The lithium ion Li+ administered as any of several lithium salts has proved to be useful as a mood-stabilizing drug due to neurological effects of the ion in the human body. Lithium and its compounds have several industrial applications, including heat-resistant glass and ceramics, high strength-to-weight alloys used in aircraft, lithium batteries and lithium-ion batteries. These uses consume more than half of lithium production.
Since the end of World War II lithium production has greatly increased. The metal is separated from other elements in igneous minerals such as those above. Lithium salts are extracted from the water of mineral springs, brine pools and brine deposits. The metal is produced electrolytically from a mixture of fused lithium chloride and potassium chloride. In 1998 it was about 95 US$ / kg (or 43 US$/pound).
Lithium is produced from either hard rock pegmatite (spodumene crystals) or from salar brines (salt lakes). The two processes are drastically different with one being the traditional mining and ore processing with rare metals credits, while the other is more solution evaporation ponds. In recent years there’s also been discoveries of lithium in clay hectorite, however the commercial viability of this type of deposit is yet to be proven.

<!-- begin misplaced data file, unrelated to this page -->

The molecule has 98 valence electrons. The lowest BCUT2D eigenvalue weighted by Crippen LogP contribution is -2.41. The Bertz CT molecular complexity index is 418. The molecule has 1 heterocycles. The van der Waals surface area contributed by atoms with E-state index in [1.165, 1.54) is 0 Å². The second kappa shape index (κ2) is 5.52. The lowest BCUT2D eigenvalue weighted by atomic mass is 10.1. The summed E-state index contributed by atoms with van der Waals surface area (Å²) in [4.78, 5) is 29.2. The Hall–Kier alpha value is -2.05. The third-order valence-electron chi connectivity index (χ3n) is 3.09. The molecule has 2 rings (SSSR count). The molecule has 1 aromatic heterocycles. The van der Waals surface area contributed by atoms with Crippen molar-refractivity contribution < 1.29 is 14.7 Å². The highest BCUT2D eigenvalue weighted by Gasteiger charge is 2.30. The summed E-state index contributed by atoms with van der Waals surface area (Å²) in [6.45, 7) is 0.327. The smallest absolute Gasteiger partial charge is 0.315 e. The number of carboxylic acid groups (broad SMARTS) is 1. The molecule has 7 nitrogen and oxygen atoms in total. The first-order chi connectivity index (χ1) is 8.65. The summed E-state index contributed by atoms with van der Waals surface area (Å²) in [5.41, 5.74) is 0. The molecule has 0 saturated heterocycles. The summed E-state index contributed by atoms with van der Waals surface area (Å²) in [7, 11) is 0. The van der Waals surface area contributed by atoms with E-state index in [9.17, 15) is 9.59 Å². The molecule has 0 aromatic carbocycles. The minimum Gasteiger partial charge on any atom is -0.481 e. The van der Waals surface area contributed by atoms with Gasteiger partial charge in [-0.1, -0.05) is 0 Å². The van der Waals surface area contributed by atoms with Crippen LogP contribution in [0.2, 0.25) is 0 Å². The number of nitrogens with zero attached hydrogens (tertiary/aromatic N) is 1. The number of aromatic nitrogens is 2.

Deposits of lithium are found in South America throughout the Andes mountain chain. Chile is the leading lithium producer, followed by Argentina. Both countries recover the lithium from brine pools. In the United States lithium is recovered from brine pools in Nevada. However, half the world’s known reserves are located in Bolivia, a nation sitting along the central eastern slope of the Andes. In 2009 Bolivia is negotiating with Japanese, French, and Korean firms to begin extraction. According to the US Geological Survey, Bolivia’s Uyuni Desert has 5.4 million tonnes of lithium.
Worldwide reserves of lithium are estimated to be 23 million tonnes. Using the battery efficiency figure of 400 g of lithium per kWh, this gives a total maximum lithium battery capacity of 52 billion kWh which, assuming it is used exclusively for car batteries, is enough for approximately 2 billion cars with a 24 kWh battery (like a Nissan Leaf).